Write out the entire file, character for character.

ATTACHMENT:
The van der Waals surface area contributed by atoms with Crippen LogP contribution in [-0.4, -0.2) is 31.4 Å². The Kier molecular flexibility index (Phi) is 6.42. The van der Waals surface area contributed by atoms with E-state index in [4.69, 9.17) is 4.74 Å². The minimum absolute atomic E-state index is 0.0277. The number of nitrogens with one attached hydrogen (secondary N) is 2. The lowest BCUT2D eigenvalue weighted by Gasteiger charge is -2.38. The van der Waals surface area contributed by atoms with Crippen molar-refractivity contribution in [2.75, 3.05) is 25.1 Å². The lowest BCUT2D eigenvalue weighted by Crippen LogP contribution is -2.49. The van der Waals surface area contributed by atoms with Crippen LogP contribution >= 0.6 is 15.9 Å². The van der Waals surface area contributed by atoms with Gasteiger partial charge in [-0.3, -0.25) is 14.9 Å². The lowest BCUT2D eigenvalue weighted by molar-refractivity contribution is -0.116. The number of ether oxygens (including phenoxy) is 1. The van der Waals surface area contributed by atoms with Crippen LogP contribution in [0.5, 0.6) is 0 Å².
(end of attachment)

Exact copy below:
The van der Waals surface area contributed by atoms with Crippen LogP contribution in [-0.4, -0.2) is 31.4 Å². The Kier molecular flexibility index (Phi) is 6.42. The van der Waals surface area contributed by atoms with E-state index in [4.69, 9.17) is 4.74 Å². The minimum absolute atomic E-state index is 0.0277. The number of nitrogens with one attached hydrogen (secondary N) is 2. The lowest BCUT2D eigenvalue weighted by Gasteiger charge is -2.38. The van der Waals surface area contributed by atoms with Crippen molar-refractivity contribution in [2.75, 3.05) is 25.1 Å². The lowest BCUT2D eigenvalue weighted by Crippen LogP contribution is -2.49. The van der Waals surface area contributed by atoms with Crippen LogP contribution >= 0.6 is 15.9 Å². The van der Waals surface area contributed by atoms with Gasteiger partial charge in [-0.3, -0.25) is 14.9 Å². The lowest BCUT2D eigenvalue weighted by molar-refractivity contribution is -0.116. The number of ether oxygens (including phenoxy) is 1. The van der Waals surface area contributed by atoms with Crippen LogP contribution in [0.5, 0.6) is 0 Å².